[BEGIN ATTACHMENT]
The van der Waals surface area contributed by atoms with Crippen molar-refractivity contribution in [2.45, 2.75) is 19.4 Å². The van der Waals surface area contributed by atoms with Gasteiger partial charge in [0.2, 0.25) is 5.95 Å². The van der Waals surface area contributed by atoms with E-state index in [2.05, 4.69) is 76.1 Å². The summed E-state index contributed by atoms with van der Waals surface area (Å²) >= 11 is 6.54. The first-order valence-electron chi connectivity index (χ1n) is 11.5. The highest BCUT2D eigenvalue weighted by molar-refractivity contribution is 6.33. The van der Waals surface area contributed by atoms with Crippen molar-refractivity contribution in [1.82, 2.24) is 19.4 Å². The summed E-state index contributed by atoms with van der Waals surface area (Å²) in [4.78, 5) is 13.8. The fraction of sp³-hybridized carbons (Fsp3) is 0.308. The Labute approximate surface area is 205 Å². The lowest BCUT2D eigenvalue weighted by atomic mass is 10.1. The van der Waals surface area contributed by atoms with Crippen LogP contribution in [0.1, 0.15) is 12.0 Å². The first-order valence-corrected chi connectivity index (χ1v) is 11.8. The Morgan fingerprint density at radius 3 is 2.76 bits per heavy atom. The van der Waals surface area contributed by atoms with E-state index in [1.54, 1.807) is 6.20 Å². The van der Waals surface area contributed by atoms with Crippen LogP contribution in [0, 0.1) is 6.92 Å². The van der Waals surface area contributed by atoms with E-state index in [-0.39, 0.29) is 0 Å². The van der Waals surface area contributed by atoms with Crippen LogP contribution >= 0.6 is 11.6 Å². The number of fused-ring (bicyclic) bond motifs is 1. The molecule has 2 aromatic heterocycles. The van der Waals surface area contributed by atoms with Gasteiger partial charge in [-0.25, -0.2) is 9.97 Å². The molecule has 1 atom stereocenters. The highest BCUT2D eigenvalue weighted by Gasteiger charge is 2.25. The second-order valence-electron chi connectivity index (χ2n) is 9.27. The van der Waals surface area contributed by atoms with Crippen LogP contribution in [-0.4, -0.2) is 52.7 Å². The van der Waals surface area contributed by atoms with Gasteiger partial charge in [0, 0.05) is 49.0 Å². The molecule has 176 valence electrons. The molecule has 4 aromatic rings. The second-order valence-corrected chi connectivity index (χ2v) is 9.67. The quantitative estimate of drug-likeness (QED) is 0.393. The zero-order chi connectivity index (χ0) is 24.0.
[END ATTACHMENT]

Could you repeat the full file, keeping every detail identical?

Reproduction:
The van der Waals surface area contributed by atoms with Crippen molar-refractivity contribution in [2.45, 2.75) is 19.4 Å². The van der Waals surface area contributed by atoms with Gasteiger partial charge in [0.2, 0.25) is 5.95 Å². The van der Waals surface area contributed by atoms with E-state index in [2.05, 4.69) is 76.1 Å². The summed E-state index contributed by atoms with van der Waals surface area (Å²) >= 11 is 6.54. The first-order valence-electron chi connectivity index (χ1n) is 11.5. The highest BCUT2D eigenvalue weighted by molar-refractivity contribution is 6.33. The van der Waals surface area contributed by atoms with Crippen molar-refractivity contribution in [1.82, 2.24) is 19.4 Å². The summed E-state index contributed by atoms with van der Waals surface area (Å²) in [4.78, 5) is 13.8. The fraction of sp³-hybridized carbons (Fsp3) is 0.308. The Labute approximate surface area is 205 Å². The lowest BCUT2D eigenvalue weighted by atomic mass is 10.1. The van der Waals surface area contributed by atoms with Crippen LogP contribution in [0.1, 0.15) is 12.0 Å². The first-order valence-corrected chi connectivity index (χ1v) is 11.8. The Morgan fingerprint density at radius 3 is 2.76 bits per heavy atom. The van der Waals surface area contributed by atoms with E-state index in [1.54, 1.807) is 6.20 Å². The van der Waals surface area contributed by atoms with Crippen LogP contribution in [0, 0.1) is 6.92 Å². The van der Waals surface area contributed by atoms with E-state index in [-0.39, 0.29) is 0 Å². The van der Waals surface area contributed by atoms with Crippen LogP contribution >= 0.6 is 11.6 Å². The number of fused-ring (bicyclic) bond motifs is 1. The molecule has 2 aromatic heterocycles. The van der Waals surface area contributed by atoms with Gasteiger partial charge in [-0.25, -0.2) is 9.97 Å². The molecule has 1 atom stereocenters. The highest BCUT2D eigenvalue weighted by Gasteiger charge is 2.25. The second-order valence-electron chi connectivity index (χ2n) is 9.27. The van der Waals surface area contributed by atoms with Crippen LogP contribution in [-0.4, -0.2) is 52.7 Å². The van der Waals surface area contributed by atoms with Gasteiger partial charge in [0, 0.05) is 49.0 Å². The molecule has 176 valence electrons. The molecule has 4 aromatic rings. The second-order valence-corrected chi connectivity index (χ2v) is 9.67. The quantitative estimate of drug-likeness (QED) is 0.393. The zero-order chi connectivity index (χ0) is 24.0.